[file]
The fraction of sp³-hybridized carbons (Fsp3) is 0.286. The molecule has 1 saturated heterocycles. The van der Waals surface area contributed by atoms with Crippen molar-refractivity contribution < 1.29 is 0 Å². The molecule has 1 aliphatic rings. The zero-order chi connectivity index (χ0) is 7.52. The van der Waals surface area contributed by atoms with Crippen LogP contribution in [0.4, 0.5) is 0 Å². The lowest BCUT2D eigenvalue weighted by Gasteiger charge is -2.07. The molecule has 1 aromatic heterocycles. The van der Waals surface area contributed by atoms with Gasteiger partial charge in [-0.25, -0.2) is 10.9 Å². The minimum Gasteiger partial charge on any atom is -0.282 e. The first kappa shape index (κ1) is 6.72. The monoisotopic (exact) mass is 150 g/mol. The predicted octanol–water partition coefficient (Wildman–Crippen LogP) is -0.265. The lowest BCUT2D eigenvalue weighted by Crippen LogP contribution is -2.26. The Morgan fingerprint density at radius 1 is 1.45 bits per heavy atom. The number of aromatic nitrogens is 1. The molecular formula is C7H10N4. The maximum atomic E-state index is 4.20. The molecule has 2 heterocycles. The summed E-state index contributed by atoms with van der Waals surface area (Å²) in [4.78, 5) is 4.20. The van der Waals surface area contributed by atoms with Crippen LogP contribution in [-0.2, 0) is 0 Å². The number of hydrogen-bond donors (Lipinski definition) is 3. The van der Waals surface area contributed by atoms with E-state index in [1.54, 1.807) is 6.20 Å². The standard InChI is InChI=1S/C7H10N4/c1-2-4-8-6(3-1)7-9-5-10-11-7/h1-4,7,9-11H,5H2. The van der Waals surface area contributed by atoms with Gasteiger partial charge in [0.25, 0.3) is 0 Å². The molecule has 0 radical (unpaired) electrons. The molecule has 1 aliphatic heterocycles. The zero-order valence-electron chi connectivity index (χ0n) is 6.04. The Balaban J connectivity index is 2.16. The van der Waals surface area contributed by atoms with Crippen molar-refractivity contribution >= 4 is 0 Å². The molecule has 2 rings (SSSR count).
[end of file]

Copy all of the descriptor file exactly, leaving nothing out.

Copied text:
The fraction of sp³-hybridized carbons (Fsp3) is 0.286. The molecule has 1 saturated heterocycles. The van der Waals surface area contributed by atoms with Crippen molar-refractivity contribution < 1.29 is 0 Å². The molecule has 1 aliphatic rings. The zero-order chi connectivity index (χ0) is 7.52. The van der Waals surface area contributed by atoms with Crippen LogP contribution in [0.4, 0.5) is 0 Å². The lowest BCUT2D eigenvalue weighted by Gasteiger charge is -2.07. The molecule has 1 aromatic heterocycles. The van der Waals surface area contributed by atoms with Gasteiger partial charge in [-0.25, -0.2) is 10.9 Å². The minimum Gasteiger partial charge on any atom is -0.282 e. The first kappa shape index (κ1) is 6.72. The monoisotopic (exact) mass is 150 g/mol. The predicted octanol–water partition coefficient (Wildman–Crippen LogP) is -0.265. The lowest BCUT2D eigenvalue weighted by Crippen LogP contribution is -2.26. The Morgan fingerprint density at radius 1 is 1.45 bits per heavy atom. The number of aromatic nitrogens is 1. The molecular formula is C7H10N4. The maximum atomic E-state index is 4.20. The molecule has 2 heterocycles. The summed E-state index contributed by atoms with van der Waals surface area (Å²) in [4.78, 5) is 4.20. The van der Waals surface area contributed by atoms with Crippen LogP contribution in [-0.2, 0) is 0 Å². The number of hydrogen-bond donors (Lipinski definition) is 3. The van der Waals surface area contributed by atoms with E-state index in [1.54, 1.807) is 6.20 Å². The standard InChI is InChI=1S/C7H10N4/c1-2-4-8-6(3-1)7-9-5-10-11-7/h1-4,7,9-11H,5H2. The van der Waals surface area contributed by atoms with Gasteiger partial charge in [0.25, 0.3) is 0 Å². The molecule has 0 radical (unpaired) electrons. The molecule has 1 aliphatic heterocycles. The zero-order valence-electron chi connectivity index (χ0n) is 6.04. The Balaban J connectivity index is 2.16. The van der Waals surface area contributed by atoms with Crippen molar-refractivity contribution >= 4 is 0 Å². The molecule has 2 rings (SSSR count).